- Fumes from SpaceX and Blue Origin’s rockets could harm health and the climate, a study showed.
- It said the concentration of nitrogen oxides released by a rocket was “hazardous to human health.”
- The rise in launches by commercial space firms may have a big impact on the climate, per the study.
The pollution from rockets built by SpaceX, Blue Origin, and Virgin Galactic could damage human health and hurt the Earth’s climate, a new study shows.
“Atmospheric pollution from rockets,” published Tuesday in the journal Physics of Fluids, digitally modeled the exhaust gases coming from a standard rocket, similar to one of SpaceX’s reusable Falcon 9s, at various altitudes.
The increase in rocket launches by commercial space companies such as Elon Musk’s SpaceX, Jeff Bezos’ Blue Origin, and Richard Branson’s Virgin Galactic “could have a significant cumulative effect on climate,” the study said. This is because of the amount of carbon gases and nitrogen oxides being produced with each launch, the study said.
The study found that the concentration of nitrogen oxides, which an ascending rocket releases into two cubic kilometers of atmospheric air, was considered “hazardous to human health” under the World Health Organization’s (WHO) standards.
“The impact on the atmosphere will be a crucial factor requiring careful consideration in the design of future rocket launches,” the study’s authors, Ioannis Kokkinakis and Dimitris Drikakis, wrote.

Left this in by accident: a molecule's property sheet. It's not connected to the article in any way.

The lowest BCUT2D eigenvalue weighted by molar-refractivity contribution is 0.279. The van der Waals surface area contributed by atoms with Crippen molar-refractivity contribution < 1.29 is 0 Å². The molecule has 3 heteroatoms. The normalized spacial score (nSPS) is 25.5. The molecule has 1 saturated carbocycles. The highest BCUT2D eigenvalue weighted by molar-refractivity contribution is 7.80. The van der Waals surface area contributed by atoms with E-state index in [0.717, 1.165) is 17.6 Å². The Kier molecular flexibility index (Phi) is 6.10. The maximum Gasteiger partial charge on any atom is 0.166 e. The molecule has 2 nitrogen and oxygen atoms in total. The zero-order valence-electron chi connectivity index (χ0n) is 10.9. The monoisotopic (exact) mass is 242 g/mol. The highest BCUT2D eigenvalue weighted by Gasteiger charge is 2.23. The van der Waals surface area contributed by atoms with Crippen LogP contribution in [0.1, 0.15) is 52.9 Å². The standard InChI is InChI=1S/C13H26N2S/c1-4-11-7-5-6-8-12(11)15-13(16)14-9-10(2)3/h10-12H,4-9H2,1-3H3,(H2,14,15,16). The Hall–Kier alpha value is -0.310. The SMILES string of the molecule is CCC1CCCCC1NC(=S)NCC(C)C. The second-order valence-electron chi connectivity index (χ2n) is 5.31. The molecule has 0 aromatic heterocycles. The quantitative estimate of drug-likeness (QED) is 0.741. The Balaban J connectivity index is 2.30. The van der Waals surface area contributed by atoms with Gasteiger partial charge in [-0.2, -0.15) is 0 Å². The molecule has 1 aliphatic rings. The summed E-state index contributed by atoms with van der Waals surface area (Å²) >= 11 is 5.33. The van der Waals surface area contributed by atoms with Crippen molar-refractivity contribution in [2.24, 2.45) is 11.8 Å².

As the number of commercial rocket rides climb, the consequent pollution in the atmosphere must be looked into, the authors added.
A Blue Origin spokesperson told Insider that the New Shepard rocket is “fueled by highly efficient and clean liquid oxygen and hydrogen” and the only byproduct is “water vapor with no carbon emissions.”
Blue Origin is planning its fifth human flight to the edge of space in May after already launching its resuable New Shepard rocket in March. Its first mission to launch humans to space was in July when Bezos and his brother were passengers onboard.
SpaceX, which builds reusable rockets, completed 31 flights in 2021, which was a record high for the company. It plans to launch 60 rockets in 2022, Musk said in a tweet in March.
Meanwhile, Virgin Galactic said it’s planning to ramp up tourist flights next year, aiming to send customers to space three times per month with its reusable rocket.